Let’s look at another extract from the Ontario Securities Commission’s refilings and errors list.
You’ll recall that this is a record of companies that refiled or restated some aspect of their continuous disclosure record as a result of an OSC review – the list has the dual purpose, I believe, of providing an extra degree of visibility regarding such companies, and also of setting out identified pitfalls that other preparers can thereby learn from and avoid. Not too surprisingly, most of the cases involve issues of broader regulatory compliance (MD&A, mining technical reports and suchlike) rather than errors in applying IFRS, but there are occasional exceptions. Here’s one such instance:
- the Company filed amended unaudited condensed consolidated interim financial statements for the three and nine months ended September 30, 2020…together with corresponding amended management’s discussion and analysis…
- The Company engaged its auditors to perform a review of the previously filed unaudited condensed consolidated interim financial statements for the three and nine months ended September 30, 2020 …During the auditor’s review, the Company identified a number of adjustments to the financial statements. These include: the incorrect recognition of a liability related to the exploration licence, where the conditions for recognition have not yet been met; a reclassification between current assets and current liabilities; the incorrect valuation of broker warrants related to (a previous transaction); an error in the calculation of expenses for the three month period ended September 30, 2020; and an incorrect (non-retrospective) presentation of the share consolidation that occurred in connection with (that previous transaction). The net impact of the adjustments is a reduction in both assets and liabilities in the amount of $306,942, a reduction in the reported loss for the three-month period of $174,594, a reduction in the reported loss for the nine month period of $88,705, and a reduction in share capital, contributed surplus and accumulated other comprehensive income in the total amount of $88,705.
For background, it’s not required that interim financial statements of Canadian public companies be auditor-reviewed for continuous disclosure purposes; however, if they’re not reviewed, then the statements must bear a notice stating that fact (therefore, the evidence that a particular set of interim financial statements has been auditor-reviewed is simply that the issue isn’t mentioned). However, any interim statements contained in a prospectus (among other things) must indeed be auditor-reviewed; consequently, the filing of a prospectus is one event that sometimes triggers an after-the-fact review of previously-filed interims. In a worst case, as we see illustrated here, this finds enough material errors in the original document that a refiling is necessary. Of course, you might draw a lesson from this about the desirability of engaging auditors to review interim statements whether they’re required to or not, especially where there’s any reason to think those statements might at some point be subject to greater than normal scrutiny.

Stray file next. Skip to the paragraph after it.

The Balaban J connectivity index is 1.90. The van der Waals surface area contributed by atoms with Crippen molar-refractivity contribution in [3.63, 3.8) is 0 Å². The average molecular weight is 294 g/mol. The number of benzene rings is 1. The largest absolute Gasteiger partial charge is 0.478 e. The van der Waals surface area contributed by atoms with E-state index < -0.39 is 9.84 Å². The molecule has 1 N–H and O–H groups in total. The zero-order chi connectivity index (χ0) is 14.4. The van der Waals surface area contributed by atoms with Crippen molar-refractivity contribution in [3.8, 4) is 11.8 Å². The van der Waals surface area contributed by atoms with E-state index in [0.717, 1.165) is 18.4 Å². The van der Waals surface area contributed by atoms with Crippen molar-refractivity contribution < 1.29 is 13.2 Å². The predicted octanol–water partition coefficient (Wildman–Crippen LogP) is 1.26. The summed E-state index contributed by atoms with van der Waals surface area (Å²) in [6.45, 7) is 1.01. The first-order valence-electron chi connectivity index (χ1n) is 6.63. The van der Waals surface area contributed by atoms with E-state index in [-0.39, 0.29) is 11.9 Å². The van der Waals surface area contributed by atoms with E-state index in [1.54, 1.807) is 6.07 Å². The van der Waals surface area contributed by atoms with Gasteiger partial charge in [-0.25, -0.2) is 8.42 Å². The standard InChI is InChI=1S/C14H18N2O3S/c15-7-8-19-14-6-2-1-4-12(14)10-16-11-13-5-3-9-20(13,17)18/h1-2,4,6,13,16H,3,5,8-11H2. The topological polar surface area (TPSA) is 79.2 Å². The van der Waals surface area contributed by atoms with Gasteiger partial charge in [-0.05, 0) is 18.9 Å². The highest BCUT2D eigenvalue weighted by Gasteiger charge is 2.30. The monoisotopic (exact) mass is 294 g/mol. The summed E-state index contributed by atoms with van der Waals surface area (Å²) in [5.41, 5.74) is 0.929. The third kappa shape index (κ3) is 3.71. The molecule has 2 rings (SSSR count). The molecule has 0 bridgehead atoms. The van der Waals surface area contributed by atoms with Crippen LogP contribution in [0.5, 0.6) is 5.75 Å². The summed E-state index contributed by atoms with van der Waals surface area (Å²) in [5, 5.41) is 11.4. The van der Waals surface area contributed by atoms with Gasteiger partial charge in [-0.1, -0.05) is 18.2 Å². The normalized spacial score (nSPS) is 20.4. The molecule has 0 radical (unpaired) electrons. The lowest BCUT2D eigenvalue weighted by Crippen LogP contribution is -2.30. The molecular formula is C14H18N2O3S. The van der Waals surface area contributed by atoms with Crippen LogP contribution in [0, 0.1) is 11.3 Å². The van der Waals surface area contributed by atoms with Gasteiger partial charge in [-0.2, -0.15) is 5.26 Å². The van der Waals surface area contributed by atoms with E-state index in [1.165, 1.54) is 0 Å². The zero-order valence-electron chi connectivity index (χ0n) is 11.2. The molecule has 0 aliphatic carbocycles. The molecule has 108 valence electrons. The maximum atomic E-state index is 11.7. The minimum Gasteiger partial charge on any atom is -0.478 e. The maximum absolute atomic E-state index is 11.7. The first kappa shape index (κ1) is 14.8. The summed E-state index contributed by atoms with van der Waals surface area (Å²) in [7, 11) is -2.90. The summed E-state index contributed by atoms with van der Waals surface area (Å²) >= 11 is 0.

Potentially, such pervasive restatements (affecting five of the ten expense categories of the income statement, all three categories on the cash flow statement, etc.) might raise questions about the company’s ongoing ability to prepare compliant financial statements. Given that this particular company is listed on the second-tier “venture” exchange, the certifying officers aren’t required to (and didn’t) make any representations regarding controls and procedures. At the same time, they have a basic obligation to comply with securities law (for example, by not participating in the dissemination of false or misleading information). The regulator could in theory then use such a case as a basis for enforcement action, but it doesn’t usually come to that. That aside, it may seem unfortunate that the refiled interim statements didn’t even tangentially address the reasons for containing so many errors in the first place (simply commenting “that various changes were made” to the previous version, and tersely summing up what they were).
As for the errors themselves, the most conceptually interesting may be the incorrect recognition of the liability. This relates to an acquired lithium exploration license for which the purchase price is payable in stages. The first two stages, payable on the date of the agreement and on obtaining a stock exchange listing, were already completed, and the related amounts recognized. The third stage is payable “on completion of an initial exploration programme as recommended by a technical report” – originally the company recognized this portion as a liability, then in the revised statements it didn’t (two further stages, payable on completion of a feasibility study and on issuance of a mining licence, weren’t recognized in either version). Presumably the adjustment was rooted in a differing assessment on the part of the auditors about whether, in September 2020, the completion of the program could be assessed as being probable, but it would be educational to have further details on that. Anyway, it appears that the program finally got under way in June 2021, and the completion of it was announced in a news release issued on September 15, 2021… but dated July 15, 2021. So the company’s history of errors may not yet be completely behind it…
The opinions expressed are solely those of the author